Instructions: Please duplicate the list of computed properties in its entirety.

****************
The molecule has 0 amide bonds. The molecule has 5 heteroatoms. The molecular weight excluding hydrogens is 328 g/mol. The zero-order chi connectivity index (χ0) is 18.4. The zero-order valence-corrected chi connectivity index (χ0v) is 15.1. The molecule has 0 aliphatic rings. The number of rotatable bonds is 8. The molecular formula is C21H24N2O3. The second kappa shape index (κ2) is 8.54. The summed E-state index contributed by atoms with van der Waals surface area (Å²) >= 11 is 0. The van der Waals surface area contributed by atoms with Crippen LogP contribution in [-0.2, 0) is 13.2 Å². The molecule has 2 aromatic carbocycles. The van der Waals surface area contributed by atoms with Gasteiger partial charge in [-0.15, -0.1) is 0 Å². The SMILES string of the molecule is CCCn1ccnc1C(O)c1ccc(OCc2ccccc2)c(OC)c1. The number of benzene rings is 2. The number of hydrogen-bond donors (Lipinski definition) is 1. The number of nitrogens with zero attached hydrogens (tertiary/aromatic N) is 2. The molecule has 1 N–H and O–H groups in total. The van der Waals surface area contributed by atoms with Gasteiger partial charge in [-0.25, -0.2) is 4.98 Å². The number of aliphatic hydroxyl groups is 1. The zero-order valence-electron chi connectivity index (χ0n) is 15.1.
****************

The molecule has 0 amide bonds. The molecule has 5 heteroatoms. The molecular weight excluding hydrogens is 328 g/mol. The zero-order chi connectivity index (χ0) is 18.4. The zero-order valence-corrected chi connectivity index (χ0v) is 15.1. The molecule has 0 aliphatic rings. The number of rotatable bonds is 8. The molecular formula is C21H24N2O3. The second kappa shape index (κ2) is 8.54. The summed E-state index contributed by atoms with van der Waals surface area (Å²) >= 11 is 0. The van der Waals surface area contributed by atoms with Crippen LogP contribution in [-0.2, 0) is 13.2 Å². The molecule has 2 aromatic carbocycles. The van der Waals surface area contributed by atoms with Gasteiger partial charge in [-0.15, -0.1) is 0 Å². The SMILES string of the molecule is CCCn1ccnc1C(O)c1ccc(OCc2ccccc2)c(OC)c1. The number of benzene rings is 2. The number of hydrogen-bond donors (Lipinski definition) is 1. The number of nitrogens with zero attached hydrogens (tertiary/aromatic N) is 2. The molecule has 1 N–H and O–H groups in total. The van der Waals surface area contributed by atoms with Gasteiger partial charge in [-0.25, -0.2) is 4.98 Å². The number of aliphatic hydroxyl groups is 1. The zero-order valence-electron chi connectivity index (χ0n) is 15.1.